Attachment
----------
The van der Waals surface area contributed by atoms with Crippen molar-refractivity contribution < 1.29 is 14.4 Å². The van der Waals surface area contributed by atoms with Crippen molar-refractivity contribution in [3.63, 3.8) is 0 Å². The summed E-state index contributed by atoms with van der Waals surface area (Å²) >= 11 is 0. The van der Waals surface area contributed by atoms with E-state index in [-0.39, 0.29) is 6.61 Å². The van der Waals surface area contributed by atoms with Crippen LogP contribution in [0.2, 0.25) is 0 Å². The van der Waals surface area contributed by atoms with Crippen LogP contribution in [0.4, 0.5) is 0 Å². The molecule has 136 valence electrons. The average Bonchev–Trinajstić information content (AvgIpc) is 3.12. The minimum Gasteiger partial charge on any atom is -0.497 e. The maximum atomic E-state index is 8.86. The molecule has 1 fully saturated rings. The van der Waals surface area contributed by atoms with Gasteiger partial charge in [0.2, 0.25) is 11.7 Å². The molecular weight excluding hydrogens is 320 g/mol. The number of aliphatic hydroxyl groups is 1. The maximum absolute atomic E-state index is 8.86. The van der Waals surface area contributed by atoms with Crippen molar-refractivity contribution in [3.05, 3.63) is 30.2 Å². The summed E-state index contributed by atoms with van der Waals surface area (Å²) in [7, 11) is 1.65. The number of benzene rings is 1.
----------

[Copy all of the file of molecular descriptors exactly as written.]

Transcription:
The van der Waals surface area contributed by atoms with Crippen molar-refractivity contribution < 1.29 is 14.4 Å². The van der Waals surface area contributed by atoms with Crippen molar-refractivity contribution in [3.63, 3.8) is 0 Å². The summed E-state index contributed by atoms with van der Waals surface area (Å²) >= 11 is 0. The van der Waals surface area contributed by atoms with E-state index in [-0.39, 0.29) is 6.61 Å². The van der Waals surface area contributed by atoms with Crippen LogP contribution in [0.2, 0.25) is 0 Å². The van der Waals surface area contributed by atoms with Crippen LogP contribution in [0.4, 0.5) is 0 Å². The molecule has 136 valence electrons. The average Bonchev–Trinajstić information content (AvgIpc) is 3.12. The minimum Gasteiger partial charge on any atom is -0.497 e. The maximum atomic E-state index is 8.86. The molecule has 1 fully saturated rings. The van der Waals surface area contributed by atoms with Gasteiger partial charge in [0.2, 0.25) is 11.7 Å². The molecular weight excluding hydrogens is 320 g/mol. The number of aliphatic hydroxyl groups is 1. The maximum absolute atomic E-state index is 8.86. The van der Waals surface area contributed by atoms with Crippen molar-refractivity contribution in [3.05, 3.63) is 30.2 Å². The summed E-state index contributed by atoms with van der Waals surface area (Å²) in [7, 11) is 1.65. The number of benzene rings is 1.